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Transmission of Fatal H1N1
Strain Accelerates Concerns


Recently released H1N1 sequences have significantly accelerated pandemic concerns. These sequences have receptor changes on the H1N1 virus which produce a case fatality rate at or near 100% in many countries.

These receptor binding domain changes are on multiple backgrounds, but the transmission and expansion of these fatal sequences in eastern Europe, including Russia, have increased concerns, as has the "low reactor" status as determined by sequences from the Ukraine pneumonic flu virus.

When reports from Ukraine described a high number of fatal cases associated with lung destruction and a hemorrhagic component, involvement of D225G and D225N receptor changes on the virus was predicted. However, although WHO had sent a team to Ukraine and had sent representative clinical samples to the CDC and WHO regional labs, the WHO characterized the sequence changes in the Ukraine as insignificant.

The association of D225G and D225N was more directly supported by sequences from the United States, Mexico, and Sweden, which identified samples with both D225G and D225N. Thus, once again two different changes were appended onto the same genetic background at a given location, but the background varied from location to location, supporting recombination. Moreover, in Mexico there were fatal infections with D225G and D225N. Both were in San Luis Potosi and collected with a day of each other, supporting transmission.

However, although the above data left little dount that the receptor binding changes were transmitting and jumping from one genetic background to the other via recombination, the WHO working hypothesis held that each of these changes was independent and due to copy errors within each patient.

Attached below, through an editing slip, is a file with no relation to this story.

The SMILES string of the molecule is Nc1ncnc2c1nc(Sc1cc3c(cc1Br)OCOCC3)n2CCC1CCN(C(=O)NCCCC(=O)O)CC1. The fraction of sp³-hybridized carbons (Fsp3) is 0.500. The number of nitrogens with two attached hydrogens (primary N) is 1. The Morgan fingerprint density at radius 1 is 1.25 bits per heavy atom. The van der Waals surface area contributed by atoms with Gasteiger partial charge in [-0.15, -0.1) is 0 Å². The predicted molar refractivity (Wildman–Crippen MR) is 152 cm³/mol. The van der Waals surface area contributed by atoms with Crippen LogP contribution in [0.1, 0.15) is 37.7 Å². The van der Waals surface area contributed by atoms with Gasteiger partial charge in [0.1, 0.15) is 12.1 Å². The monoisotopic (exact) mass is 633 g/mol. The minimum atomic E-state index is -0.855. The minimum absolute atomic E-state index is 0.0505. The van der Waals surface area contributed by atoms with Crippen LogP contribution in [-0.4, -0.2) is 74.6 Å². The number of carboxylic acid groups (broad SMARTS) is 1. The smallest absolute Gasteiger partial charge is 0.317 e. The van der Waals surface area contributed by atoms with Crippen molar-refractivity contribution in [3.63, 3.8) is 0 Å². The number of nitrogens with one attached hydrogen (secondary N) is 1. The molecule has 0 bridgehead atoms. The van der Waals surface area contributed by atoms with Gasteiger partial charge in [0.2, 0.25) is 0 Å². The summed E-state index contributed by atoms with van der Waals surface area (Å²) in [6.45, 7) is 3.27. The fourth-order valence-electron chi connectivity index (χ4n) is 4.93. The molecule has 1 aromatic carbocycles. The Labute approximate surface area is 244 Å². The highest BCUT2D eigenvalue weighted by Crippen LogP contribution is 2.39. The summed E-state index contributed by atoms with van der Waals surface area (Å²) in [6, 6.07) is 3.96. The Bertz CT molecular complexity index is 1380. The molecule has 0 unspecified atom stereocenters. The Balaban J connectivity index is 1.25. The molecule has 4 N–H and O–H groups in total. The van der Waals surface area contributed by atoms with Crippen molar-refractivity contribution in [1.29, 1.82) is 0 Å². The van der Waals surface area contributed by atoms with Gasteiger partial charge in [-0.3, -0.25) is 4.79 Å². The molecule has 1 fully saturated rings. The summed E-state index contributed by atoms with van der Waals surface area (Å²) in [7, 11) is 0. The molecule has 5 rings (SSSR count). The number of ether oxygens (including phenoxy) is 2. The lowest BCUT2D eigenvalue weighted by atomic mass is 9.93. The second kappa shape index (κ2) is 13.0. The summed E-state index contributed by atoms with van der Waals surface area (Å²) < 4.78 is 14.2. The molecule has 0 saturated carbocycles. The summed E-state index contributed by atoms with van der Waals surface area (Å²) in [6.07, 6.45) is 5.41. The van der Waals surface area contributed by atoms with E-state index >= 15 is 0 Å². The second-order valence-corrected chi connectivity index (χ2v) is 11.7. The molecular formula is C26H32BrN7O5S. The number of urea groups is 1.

This position had no support from the data. The changes at position 225 were only found in 1% of sequences, but were in six of six fatal cases in Ukraine. Similarly, isolates with both changes were found in two patients at the same location at the same time in Mexico. The WHO working hypothesis was yet another attempt to explain genetic drift by random mutation, even though the existing data offered no support for such a claim.

The recent data demonstrates a case fatality rate at or near 100% in multiple countries, with clustering of polymorphisms and patients consistent with transmission and recombination. Moreover, Mill Hill in London ran an antigenicity test on one of the Ukraine samples and found it to be a low reactor, raising concerns that changes at position 225 will become more common in the next H1N1 wave, which could have catastrophic consequences, while WHO is trying to construct a defense for its outdated random mutations as an explanation of genetic drift and viral evolution.

The transmission of a deadly H1N1, coupled with a WHO wedded to an outdated paradigm, significantly increases pandemic concerns.



Reference Sources 242

January 12, 2010
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